The Theatreguide.London Review
Bridge Theatre Summer 2018
A new Alan Bennett play is always a cause for rejoicing, and the aptly-named Allelujah! is the most Bennett-ish that Bennett has been for quite a while.
This is theatre as comfort food – familiar, reassuring, not particularly nutritious, and flavoured more by nostalgia than spices.
You are assured from the start that you will not be asked to think too much or to feel anything that might disturb you, and that you will leave with all the assumptions, values and beliefs you came in with completely undisturbed.
Even the jokes feel like old friends. 'I'm attached to the Department of Health,' says someone from the NHS visiting a hospital. 'That's more than we are' is the wry reply.
And a totally unsurprising, undemanding and reassuring play may well be what you want from a summer evening's theatre.
Allelujah! is set in a small northern hospital that is functioning pretty successfully but has run afoul of an NHS prejudice against generalist cradle-to-grave hospitals in favour of specialist centres, and is in danger of being closed down.
We are in the geriatric ward, which is filled with the kind of endearingly quirky, irascible, wise, dotty old folk who only exist in plays, and we understand that, with varying degrees of self-awareness, they are all just waiting to die.
The doctors, nurses and administrators appreciate that their job is to make the wait as painless as possible, and have encouraged the formation of a choir whose repertoire ranges from hymns through wartime pop standards to rock-n-roll.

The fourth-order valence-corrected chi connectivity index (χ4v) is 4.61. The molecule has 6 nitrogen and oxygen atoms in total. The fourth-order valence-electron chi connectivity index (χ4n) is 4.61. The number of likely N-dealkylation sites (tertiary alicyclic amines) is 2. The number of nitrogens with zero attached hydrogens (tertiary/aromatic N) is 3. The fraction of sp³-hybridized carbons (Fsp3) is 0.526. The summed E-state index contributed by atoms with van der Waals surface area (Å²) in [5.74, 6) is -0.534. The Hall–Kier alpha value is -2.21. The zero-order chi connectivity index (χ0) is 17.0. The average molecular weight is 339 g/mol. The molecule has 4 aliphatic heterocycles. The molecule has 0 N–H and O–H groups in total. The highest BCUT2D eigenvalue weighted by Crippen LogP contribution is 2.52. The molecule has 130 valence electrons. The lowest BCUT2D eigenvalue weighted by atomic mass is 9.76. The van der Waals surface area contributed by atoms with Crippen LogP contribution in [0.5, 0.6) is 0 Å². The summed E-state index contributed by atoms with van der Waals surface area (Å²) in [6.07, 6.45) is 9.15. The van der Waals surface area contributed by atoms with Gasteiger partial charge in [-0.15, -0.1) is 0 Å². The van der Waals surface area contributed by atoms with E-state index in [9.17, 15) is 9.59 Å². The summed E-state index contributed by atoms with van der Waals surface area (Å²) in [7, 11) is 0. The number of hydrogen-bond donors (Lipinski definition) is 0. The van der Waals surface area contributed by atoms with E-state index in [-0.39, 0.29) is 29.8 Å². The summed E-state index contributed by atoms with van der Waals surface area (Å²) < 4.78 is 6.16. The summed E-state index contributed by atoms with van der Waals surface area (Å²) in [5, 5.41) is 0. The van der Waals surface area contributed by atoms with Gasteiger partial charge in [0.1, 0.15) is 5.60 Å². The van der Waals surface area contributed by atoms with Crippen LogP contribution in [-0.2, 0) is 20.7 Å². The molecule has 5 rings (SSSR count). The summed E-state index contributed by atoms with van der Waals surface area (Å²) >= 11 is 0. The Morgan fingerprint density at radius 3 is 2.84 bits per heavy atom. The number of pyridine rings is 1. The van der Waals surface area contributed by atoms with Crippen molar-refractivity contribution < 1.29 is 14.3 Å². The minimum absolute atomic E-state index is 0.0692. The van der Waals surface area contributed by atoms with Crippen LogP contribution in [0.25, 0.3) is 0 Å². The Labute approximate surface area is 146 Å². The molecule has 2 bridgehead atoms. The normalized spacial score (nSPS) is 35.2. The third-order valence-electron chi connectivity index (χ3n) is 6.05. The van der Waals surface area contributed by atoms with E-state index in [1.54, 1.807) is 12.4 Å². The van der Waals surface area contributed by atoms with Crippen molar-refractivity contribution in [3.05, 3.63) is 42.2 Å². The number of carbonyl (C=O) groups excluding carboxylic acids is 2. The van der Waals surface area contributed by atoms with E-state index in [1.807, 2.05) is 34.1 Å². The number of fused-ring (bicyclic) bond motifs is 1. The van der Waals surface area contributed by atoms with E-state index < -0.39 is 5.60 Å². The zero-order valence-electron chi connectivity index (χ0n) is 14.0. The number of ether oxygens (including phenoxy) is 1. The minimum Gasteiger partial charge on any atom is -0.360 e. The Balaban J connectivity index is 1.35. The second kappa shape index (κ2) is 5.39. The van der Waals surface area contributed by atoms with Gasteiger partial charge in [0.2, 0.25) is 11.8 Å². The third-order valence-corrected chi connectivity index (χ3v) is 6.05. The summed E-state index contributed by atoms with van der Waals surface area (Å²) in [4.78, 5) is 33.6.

So the dramatic action is punctuated frequently by gently-swinging song and dance numbers that sometimes suggest, rather sweetly, the ageing chorus girls of Sondheim's Follies.
Even what passes for a plot in this almost plotless picture is familiar – the visiting son of one patient is also the NHS consultant who will decide the hospital's future, and there is the tiniest bit of suspense over which way he will go.
And among the staff is the almost obligatory Angel of Death killer happy to speed the more troublesome patients on their way out.
Such is the all-embracing Bennett warmth of the play that even that killer is not really unloved, and other figures who could easily have been presented as villains or fools – the officious and prone-to-panic administrator, the NHS guy, an unfeeling and disdainful work-experience kid – are treated with sympathy and respect.
In a programme note Alan Bennett gives director Nicholas Hytner credit for cutting and shaping the unwieldy scripts he delivers into playable shape, and Hytner does keep things moving along even when they're not going anyplace in particular.
Sacha Dhawan as the standard-issue dedicated young doctor, Samuel Barnett as the NHS guy, Deborah Findlay as the head nurse and Peter Forbes as the administrator stand out in a large and attractive cast.
Yes, some old folk are going to die and the hospital is probably going to close. But the oldies go on singing Get Happy and The Sunny Side Of The Street, and so all's right in the Alan Bennett world.
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